This research focuses on the spiritual care experiences of patients and families at a hospital in Australia. Twenty-four patients and 10 family members were interviewed. Results indicate the importance of relatedness: being treated as a person, reminded of your capabilities and conversations about what matters. Maintaining contact with friends and family, sustaining religious and spiritual practices, music therapy and pet therapy were also significant and contact with the natural world and shared activities. The results indicate the importance of spirituality offered through pastoral care, and that all those involved in health care can contribute to the spiritually nurturing environment that reinforces healing.
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This research would not have been possible without the significant support of Lynda Wyles and her pastoral care team—particularly Annie Ainslie and volunteers Frank and Ronnie Graham as well as the patients and families who participated in the interviews: many thanks to them all.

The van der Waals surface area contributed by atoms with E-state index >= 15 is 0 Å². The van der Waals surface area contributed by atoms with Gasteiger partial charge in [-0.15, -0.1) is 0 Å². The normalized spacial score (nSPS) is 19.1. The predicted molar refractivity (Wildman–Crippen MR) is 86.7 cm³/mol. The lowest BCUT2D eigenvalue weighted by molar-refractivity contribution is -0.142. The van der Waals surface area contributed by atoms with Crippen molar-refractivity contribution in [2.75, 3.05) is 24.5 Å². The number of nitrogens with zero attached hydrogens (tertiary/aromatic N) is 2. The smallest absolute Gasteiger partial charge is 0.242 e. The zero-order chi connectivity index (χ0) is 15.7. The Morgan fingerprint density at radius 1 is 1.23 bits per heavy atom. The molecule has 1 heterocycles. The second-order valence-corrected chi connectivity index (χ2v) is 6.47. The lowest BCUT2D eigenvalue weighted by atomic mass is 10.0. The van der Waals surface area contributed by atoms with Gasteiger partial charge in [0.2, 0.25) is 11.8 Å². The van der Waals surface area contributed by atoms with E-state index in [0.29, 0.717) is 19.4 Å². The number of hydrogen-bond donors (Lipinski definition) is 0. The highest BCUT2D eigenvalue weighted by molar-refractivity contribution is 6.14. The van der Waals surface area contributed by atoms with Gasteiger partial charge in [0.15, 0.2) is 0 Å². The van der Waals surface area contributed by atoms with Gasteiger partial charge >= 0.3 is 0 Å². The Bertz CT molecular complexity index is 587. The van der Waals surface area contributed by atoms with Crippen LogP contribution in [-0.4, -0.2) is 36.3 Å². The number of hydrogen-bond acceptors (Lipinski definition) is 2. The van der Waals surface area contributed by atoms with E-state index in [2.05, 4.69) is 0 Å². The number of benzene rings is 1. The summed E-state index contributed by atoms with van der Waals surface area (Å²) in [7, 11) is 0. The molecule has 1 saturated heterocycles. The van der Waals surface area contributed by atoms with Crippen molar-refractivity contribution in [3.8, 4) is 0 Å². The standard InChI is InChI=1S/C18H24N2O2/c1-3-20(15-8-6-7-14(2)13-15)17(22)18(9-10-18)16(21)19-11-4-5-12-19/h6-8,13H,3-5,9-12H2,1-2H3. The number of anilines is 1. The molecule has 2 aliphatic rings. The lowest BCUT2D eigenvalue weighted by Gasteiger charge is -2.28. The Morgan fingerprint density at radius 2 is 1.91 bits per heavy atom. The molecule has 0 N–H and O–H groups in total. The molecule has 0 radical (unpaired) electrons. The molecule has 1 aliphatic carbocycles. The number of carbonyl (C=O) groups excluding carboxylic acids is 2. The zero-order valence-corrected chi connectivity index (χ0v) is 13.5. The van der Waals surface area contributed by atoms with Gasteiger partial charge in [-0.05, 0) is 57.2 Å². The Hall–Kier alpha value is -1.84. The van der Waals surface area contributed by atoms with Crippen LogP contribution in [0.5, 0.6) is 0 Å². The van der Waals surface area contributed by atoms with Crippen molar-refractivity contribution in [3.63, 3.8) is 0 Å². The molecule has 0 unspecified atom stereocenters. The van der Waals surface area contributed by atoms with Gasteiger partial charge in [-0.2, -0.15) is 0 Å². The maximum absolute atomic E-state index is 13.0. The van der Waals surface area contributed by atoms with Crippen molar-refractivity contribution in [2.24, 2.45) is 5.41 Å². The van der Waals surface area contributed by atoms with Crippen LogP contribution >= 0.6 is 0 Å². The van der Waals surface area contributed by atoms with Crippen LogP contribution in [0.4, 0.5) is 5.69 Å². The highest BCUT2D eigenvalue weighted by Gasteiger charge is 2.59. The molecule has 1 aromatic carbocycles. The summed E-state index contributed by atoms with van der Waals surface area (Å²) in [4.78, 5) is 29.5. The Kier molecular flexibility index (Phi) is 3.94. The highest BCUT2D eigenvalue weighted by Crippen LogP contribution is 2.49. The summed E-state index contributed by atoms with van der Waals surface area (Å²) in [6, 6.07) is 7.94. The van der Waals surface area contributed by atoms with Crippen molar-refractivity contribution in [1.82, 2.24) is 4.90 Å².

Conflict of interest
Fiona Gardner, Heather Tan and Bruce Rumbold declare that they have no conflict of interest.
Ethics approval was granted by both St John of God and La Trobe University (reference 973 and Gardner-973, respectively). All procedures performed in studies involving human participants were in accordance with the ethical standards of the institutional and/or national research committee and with the 1964 Helsinki Declaration and its later amendments or comparable ethical standards. Informed consent was obtained from all individual participants included in the study.
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Gardner, F., Tan, H. & Rumbold, B. What Spirituality Means for Patients and Families in Health Care. J Relig Health 59, 195–203 (2020). https://doi.org/10.1007/s10943-018-0716-x
- Spirituality and health care
- Patient and family experience of spirituality in health
- Roles in spirituality in health care